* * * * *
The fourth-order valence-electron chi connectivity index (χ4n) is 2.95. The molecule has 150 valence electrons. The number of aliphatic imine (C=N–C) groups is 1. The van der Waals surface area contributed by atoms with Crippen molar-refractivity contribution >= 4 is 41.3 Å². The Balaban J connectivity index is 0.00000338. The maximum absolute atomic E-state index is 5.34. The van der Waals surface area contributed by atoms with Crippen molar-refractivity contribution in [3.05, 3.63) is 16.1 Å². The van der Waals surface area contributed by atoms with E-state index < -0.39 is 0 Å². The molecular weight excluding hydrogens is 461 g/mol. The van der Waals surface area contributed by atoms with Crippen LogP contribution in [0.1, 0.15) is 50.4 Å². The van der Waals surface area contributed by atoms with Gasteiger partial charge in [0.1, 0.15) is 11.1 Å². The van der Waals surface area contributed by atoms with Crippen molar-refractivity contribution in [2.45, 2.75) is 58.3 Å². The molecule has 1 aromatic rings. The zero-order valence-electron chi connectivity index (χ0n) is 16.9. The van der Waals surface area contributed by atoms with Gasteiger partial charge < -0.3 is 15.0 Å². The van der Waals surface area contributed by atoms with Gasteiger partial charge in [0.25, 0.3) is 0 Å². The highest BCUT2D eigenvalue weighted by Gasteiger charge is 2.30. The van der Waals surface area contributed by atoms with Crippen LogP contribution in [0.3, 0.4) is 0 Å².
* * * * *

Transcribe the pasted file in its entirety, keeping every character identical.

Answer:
The fourth-order valence-electron chi connectivity index (χ4n) is 2.95. The molecule has 150 valence electrons. The number of aliphatic imine (C=N–C) groups is 1. The van der Waals surface area contributed by atoms with Crippen molar-refractivity contribution >= 4 is 41.3 Å². The Balaban J connectivity index is 0.00000338. The maximum absolute atomic E-state index is 5.34. The van der Waals surface area contributed by atoms with Crippen molar-refractivity contribution in [3.05, 3.63) is 16.1 Å². The van der Waals surface area contributed by atoms with E-state index < -0.39 is 0 Å². The molecular weight excluding hydrogens is 461 g/mol. The van der Waals surface area contributed by atoms with Crippen LogP contribution in [0.1, 0.15) is 50.4 Å². The van der Waals surface area contributed by atoms with Gasteiger partial charge in [0.1, 0.15) is 11.1 Å². The van der Waals surface area contributed by atoms with Crippen molar-refractivity contribution in [2.45, 2.75) is 58.3 Å². The molecule has 1 aromatic rings. The zero-order valence-electron chi connectivity index (χ0n) is 16.9. The van der Waals surface area contributed by atoms with Gasteiger partial charge < -0.3 is 15.0 Å². The van der Waals surface area contributed by atoms with Gasteiger partial charge in [0.25, 0.3) is 0 Å². The highest BCUT2D eigenvalue weighted by Gasteiger charge is 2.30. The van der Waals surface area contributed by atoms with Crippen LogP contribution in [0.3, 0.4) is 0 Å².